Since it first opened its doors at the end of the 19th century, The Ferguson Library has been the heart of the Stamford community, a place of learning and education, a gathering place where people could meet and exchange ideas. Sometimes even a place to come in out of the  cold for a while. As Stamford grew and changed, The Ferguson Library grew along with it. In 1911, The Ferguson became a free public library, embracing the concept that knowledge should be available to all, regardless of ability to pay.

The Ferguson now serves nearly a million visitors each year, and countless others access our online services. But our core values haven’t changed. The commitment to supporting lifelong learning, and providing free and equal access to information is still at the heart of our mission.

  • 1877

    history-1877-john-day-ferguson
    John Day Ferguson leaves a bequest of $10,000 to aid in the establishment of a public library on the condition that fellow citizens donate $25,000.

  • 1880

    The state legislature grants the charter incorporating the Library.

  • 1882

    history-1882-dr-payneThe Library opens in Dr. Payne’s building on Atlantic Street. Andrew W. Paradise is the first librarian. He is authorized to employ an assistant, whose salary is to be paid from his own pocket. Printed, bound lists of books are used as the equivalent of today’s electronic library catalog. Borrowers pay an annual fee of $2 for the use of the  Library, which is later reduced to $1.

  • 1889

    history-1889-geib
    The Ferguson Library moves to the Geib property on Atlantic Street.

  • 1909

    history-1909-bedford
    The Library moves to its present location at Bedford and Broad streets.

  • 1911

    The Ferguson Library becomes a free public library.

  • 1930

    history-1930-main-library
    Main Library expanded.

  • 1940

    history-1940-busmobile
    Bookmobile service begins.

  • 1954

    history-1954-weed-memorial
    Weed Memorial Branch opens in Springdale.

  • 1967

    history-1967-river-branch
    Turn of River Branch opens in North Stamford.

  • 1970

    history-1970-south-end-branch
    South End Branch opens in the South End Community Center.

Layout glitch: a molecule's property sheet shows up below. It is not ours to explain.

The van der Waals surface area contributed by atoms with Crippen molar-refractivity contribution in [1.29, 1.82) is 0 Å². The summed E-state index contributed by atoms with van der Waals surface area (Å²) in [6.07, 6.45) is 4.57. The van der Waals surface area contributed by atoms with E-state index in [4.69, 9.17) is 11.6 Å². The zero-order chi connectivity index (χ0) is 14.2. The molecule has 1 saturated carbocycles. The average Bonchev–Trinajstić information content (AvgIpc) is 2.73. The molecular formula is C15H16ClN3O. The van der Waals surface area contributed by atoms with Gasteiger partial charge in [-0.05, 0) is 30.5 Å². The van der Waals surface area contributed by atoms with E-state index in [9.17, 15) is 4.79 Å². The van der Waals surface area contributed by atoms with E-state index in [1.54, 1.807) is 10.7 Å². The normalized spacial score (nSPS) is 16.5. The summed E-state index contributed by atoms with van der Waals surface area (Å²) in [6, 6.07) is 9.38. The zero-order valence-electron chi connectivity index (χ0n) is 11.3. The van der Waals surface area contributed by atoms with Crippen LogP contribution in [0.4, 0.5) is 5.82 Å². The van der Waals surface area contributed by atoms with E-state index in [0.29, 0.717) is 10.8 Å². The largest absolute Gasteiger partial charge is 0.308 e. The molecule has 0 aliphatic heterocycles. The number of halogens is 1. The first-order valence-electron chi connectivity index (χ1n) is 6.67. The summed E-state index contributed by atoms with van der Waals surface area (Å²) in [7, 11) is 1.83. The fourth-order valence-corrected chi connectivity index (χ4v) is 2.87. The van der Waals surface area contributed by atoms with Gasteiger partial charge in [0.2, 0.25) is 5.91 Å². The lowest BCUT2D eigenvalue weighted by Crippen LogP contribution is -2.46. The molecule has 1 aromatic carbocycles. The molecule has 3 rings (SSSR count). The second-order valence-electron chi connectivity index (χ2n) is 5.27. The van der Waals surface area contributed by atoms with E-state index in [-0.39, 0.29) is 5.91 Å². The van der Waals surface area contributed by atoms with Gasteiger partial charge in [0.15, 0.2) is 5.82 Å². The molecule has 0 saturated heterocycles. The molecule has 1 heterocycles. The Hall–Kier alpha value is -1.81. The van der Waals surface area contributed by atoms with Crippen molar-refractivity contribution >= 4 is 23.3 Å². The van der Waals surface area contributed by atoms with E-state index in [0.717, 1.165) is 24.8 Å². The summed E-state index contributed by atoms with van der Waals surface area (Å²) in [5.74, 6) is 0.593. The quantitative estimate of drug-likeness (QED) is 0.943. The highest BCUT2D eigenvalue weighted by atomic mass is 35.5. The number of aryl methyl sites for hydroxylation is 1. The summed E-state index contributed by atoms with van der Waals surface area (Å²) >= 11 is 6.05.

• 1972-1975

    Cataloging and circulation systems computerized. Literacy Volunteers begin. Dial-A-Book services begin.

  • 1979

    history-1979-renovation-expansion
    Expansion and renovation of Main Library begins. Friends of Ferguson incorporated.

  • 1982

    history-1982-2nd-expansion
    Second Main Library expansion completed.

  • 1985

    Card catalog closes.

  • 1987

    history-1987-library-foundation
    Ferguson Library Foundation incorporated.

  • 1988

    Library begins circulating videocassettes.

  • 1995

    Ferguson becomes first public library in Connecticut to provide public Internet access. Library creates its first webpage.

  • 1997

    history-1997-purple-bus
    Purple Bus service begins. 
    South End Branch reopens after renovation.

  • 1999

    history-1999-dvds
    Library begins circulating DVDs. 
    Passport Office opens at Main Library. Starbucks opens at Main Library.

  • 2000

    history-2000-harry-bennet
    Harry Bennett Branch opens. 
    New Bookmobile. Library begins circulating ebooks.

  • 2004

    Library introduces Wifi. Online homework help.

  • 2006

    history-2006-online-help
    Weed Memorial & Hollander Branch reopens after renovation. Online live reference help.

  • 2007

    Library celebrates 125th anniversary.

  • 2008

    Main Library renovation begins.

  • 2010

    history-2010-south-end-40-bday
    South End Branch celebrates 40th anniversary. Harry Bennett Branch celebrates 10th anniversary. Main Library renovation completed.

  • 2015

    history-2015-south-end-bday

    South End Branch celebrates 45th anniversary. Bookmobile celebrates 75th anniversary.

John Day Ferguson was born in New York City in 1832 and moved with his family to Stamford when he was ten years old. He graduated from Trinity College in 1851, and after studying law privately, began a legal practice in New York City. He eventually came back to Connecticut, and in 1866 was elected to represent Stamford in the state legislature. Ferguson later served three years as a probate judge.

John Day Ferguson was passionate about education, and helped establish and promote the Stamford Public School system. Mr. Ferguson died in 1877 at age 45. In his will, he left a bequest of $10,000 to open a public library in Stamford, an institution he considered vital to public education. Ferguson’s $10,000 bequest was contingent on the citizens of Stamford donating another $25,000. On January 29, 1880, the new library was named The Ferguson Library in honor of its farsighted benefactor, John Day Ferguson.

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Ferguson Library Directors

Andrew W. Paradise                   1881 – 1896
Elizabeth Van Hoevenberg        1896 – 1907
Alice M. Colt                                 1907 – 1942
Mary Louise Alexander              1942 – 1965
Marie V. Hurley                           1965 – 1976
Ernest A. DiMattia, Jr.                 1976 – 2014
Alice Knapp                                  2014 –